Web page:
One clinical trial showed that 20 mg of piperine increase serum concentrations of curcumin for 1-2 hours after ingestion. The bioavailability of 2g doses of curcumin increased by 2000% (in humans).[ref]
Related article: UGTs: Glucuronidation genes
Increasing absorption of curcumin:
In the intestines, curcumin must cross the intestinal barrier for absorption. The gut bacteria in the intestines actually metabolize some of the oral curcumin that you take.
Using a surfactant that decreases the intestinal mucosa is effective in animal studies for increasing curcumin absorption.[ref] But surfactants or emulsifiers can cause intestinal inflammation and are not a good idea on a daily basis.
Related article: Emulsifiers and IBD
Combining curcumin with a fat is one way to boost absorption. Many of the different supplemental curcumin options take advantage of this option.
Curcumin nanoparticles: Theracurmin, a formulation with colloidal nano-particles, has a 27-fold higher bioavailability than powdered curcumin.[ref]
Curcumin phospholipid complex: A formulation of lecithin with curcumin increased absorption by about 29-fold in human trials. The brand used was Meriva, which is available from Thorne.[ref]
CURCUGEN: A patent-pending formula of curcumin and turmeric essential oil shows increased absorption ability in randomized trials. The CURCUGEN formulation increased free curcumin serum concentration by 16-fold compared to a standard powdered curcumin extract. CURCUGEN contains 50% curcuminoids, and it was compared to a 95% curcuminoid extract. The study used doses of each product that were equivalent to 2g of curcuminoids, so approximately 4g of CURCUGEN vs 2g of the 95% curcuminoid extract.
Curcumin metabolites: Some companies are creating metabolite versions of curcumin, with the focus on tetrahydrocurcumin as an active metabolite.
Cost-benefit analysis: Are more expensive curcumin supplements worth it?
Keep in mind that curcumin powder is fairly inexpensive, and turmeric is fairly cheap. Thus, it may be less expensive to take more powdered curcumin (or curcumin with piperine) than the more expensive, patented formulations with better bioavailability. You’ll need to do the math…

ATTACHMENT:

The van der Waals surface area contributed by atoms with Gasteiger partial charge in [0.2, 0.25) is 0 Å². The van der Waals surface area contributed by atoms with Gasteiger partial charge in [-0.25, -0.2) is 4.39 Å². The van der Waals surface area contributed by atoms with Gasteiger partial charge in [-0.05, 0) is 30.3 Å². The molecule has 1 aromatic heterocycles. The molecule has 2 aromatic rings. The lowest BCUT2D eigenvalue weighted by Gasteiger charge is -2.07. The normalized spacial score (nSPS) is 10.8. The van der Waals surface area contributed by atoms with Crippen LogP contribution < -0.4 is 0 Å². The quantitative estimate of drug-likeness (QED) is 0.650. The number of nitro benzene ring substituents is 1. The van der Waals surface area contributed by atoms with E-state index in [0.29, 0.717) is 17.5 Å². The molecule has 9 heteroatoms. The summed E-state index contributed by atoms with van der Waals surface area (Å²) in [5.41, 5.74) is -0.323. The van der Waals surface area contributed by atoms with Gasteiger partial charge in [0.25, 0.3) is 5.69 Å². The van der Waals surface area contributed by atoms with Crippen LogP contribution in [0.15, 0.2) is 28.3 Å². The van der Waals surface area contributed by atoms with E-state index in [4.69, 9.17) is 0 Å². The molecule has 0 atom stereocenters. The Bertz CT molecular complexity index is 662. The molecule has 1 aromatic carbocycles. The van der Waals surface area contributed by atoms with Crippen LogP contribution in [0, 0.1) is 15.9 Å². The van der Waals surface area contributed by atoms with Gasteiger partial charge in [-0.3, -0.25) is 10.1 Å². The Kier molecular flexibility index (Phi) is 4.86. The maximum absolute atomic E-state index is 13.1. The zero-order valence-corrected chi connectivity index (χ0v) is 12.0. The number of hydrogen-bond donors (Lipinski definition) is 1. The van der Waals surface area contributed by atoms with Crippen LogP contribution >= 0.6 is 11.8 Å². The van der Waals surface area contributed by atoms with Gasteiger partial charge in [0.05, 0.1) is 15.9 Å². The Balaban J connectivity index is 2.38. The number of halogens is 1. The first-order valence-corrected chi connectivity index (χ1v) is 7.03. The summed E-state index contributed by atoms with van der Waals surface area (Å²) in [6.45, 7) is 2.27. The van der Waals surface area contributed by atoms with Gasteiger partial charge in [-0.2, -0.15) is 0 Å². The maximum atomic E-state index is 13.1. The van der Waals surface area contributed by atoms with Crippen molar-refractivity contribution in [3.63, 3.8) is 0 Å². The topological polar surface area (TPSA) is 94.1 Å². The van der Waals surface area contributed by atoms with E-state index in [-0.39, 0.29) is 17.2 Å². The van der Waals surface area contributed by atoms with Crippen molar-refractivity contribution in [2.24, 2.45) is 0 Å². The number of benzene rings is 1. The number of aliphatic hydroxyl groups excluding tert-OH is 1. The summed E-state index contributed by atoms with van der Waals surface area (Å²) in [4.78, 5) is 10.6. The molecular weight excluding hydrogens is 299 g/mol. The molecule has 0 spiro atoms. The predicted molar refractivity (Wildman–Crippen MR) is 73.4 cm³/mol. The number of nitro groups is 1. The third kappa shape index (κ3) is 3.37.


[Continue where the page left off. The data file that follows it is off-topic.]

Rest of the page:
You should also consider that some of the benefits of curcumin are derived from its metabolites, as opposed to the free curcumin being studied in absorption studies.
Genes that interact with curcumin:
GSTP1: Curcumin induces the expression of GSTP1 (glutathione S-transferase P1).[ref] GSTP1 is part of the body’s detoxification system, responsible for getting rid of certain toxicants through conjugation with glutathione. GSTP1 is important in cancer prevention through its elimination of carcinogens.[ref] For women, GSTP1 is important in the way estrogen is metabolized, and promoting better GSTP1 function may help to decrease the risk of breast cancer.[ref]
Related article: Estrogen metabolism
Some people have GSTP1 variants that cause the enzyme not to function as well as normal, and curcumin may help to increase expression.
Check your genetic data for rs1695 (23andMe v4, v5; AncestryDNA):
- A/A: typical; possibly higher IL-6 in men who take vitamin E[ref]
- A/G: typical risk of breast cancer
- G/G: reduced function, increased risk of breast cancer[ref][ref] increased risk of prostate cancer[ref] increased risk of nasal polyps[ref]
Members: Your genotype for rs1695 is —.
TNF-alpha: Curcumin decreases TNF-alpha levels. TNF-alpha is an inflammatory cytokine, important in the cellular defense against pathogens. Too much TNF-alpha can cause chronic inflammation and the downstream effects resulting in chronic disease.
Some people have genetic variants that increase their cellular production of TNF-alpha.
Check your genetic data for rs1800629 -308A/G (23andMe v4, v5; AncestryDNA):
- A/A: Higher TNF-alpha levels. Increased risk of: ulcerative colitis[ref] celiac disease[ref] (note – must have HLA type also), septic shock[ref], diabetic foot ulcers[ref], asthma[ref] , Hashimoto’s thyroiditis[ref], skin infections[ref], periodontitis[ref], asthma[ref] in children, COPD[ref], stroke[ref], gum disease[ref], heart disease[ref]; nasal polyps[ref] Lower risk of: Malaria (half the risk)[ref], osteoporosis[ref], stroke[ref]
- A/G: somewhat higher TNF-alpha levels – see above
- G/G: typical, better response to high protein/low carb diet
Members: Your genotype for rs1800629 is —.
p53 (tumor suppressor): The TP53 gene encodes a tumor suppressor, called p53, which is important in preventing cancer. Studies have shown that curcumin increases p53 in colon cancer patients.[ref][ref] It is being studied as an adjuvant to chemotherapy.[ref]
Nrf2 and Keap1: Studies show that curcumin decreases inflammation through modulating Nrf2. The Nrf2 pathway regulates the expression of antioxidants created in the cells and counteracts cellular oxidative stress. Keap1 is a protein that has been identified as a repressor of Nrf2 activation. Recent research shows that curcumin inhibits Keap1 expression, thus repressing the repressor of Nrf2.[ref]
Nrf2 levels are partly impacted by genetics:
Check your genetic data for rs6721961 (23andMe v4):
- G/G: typical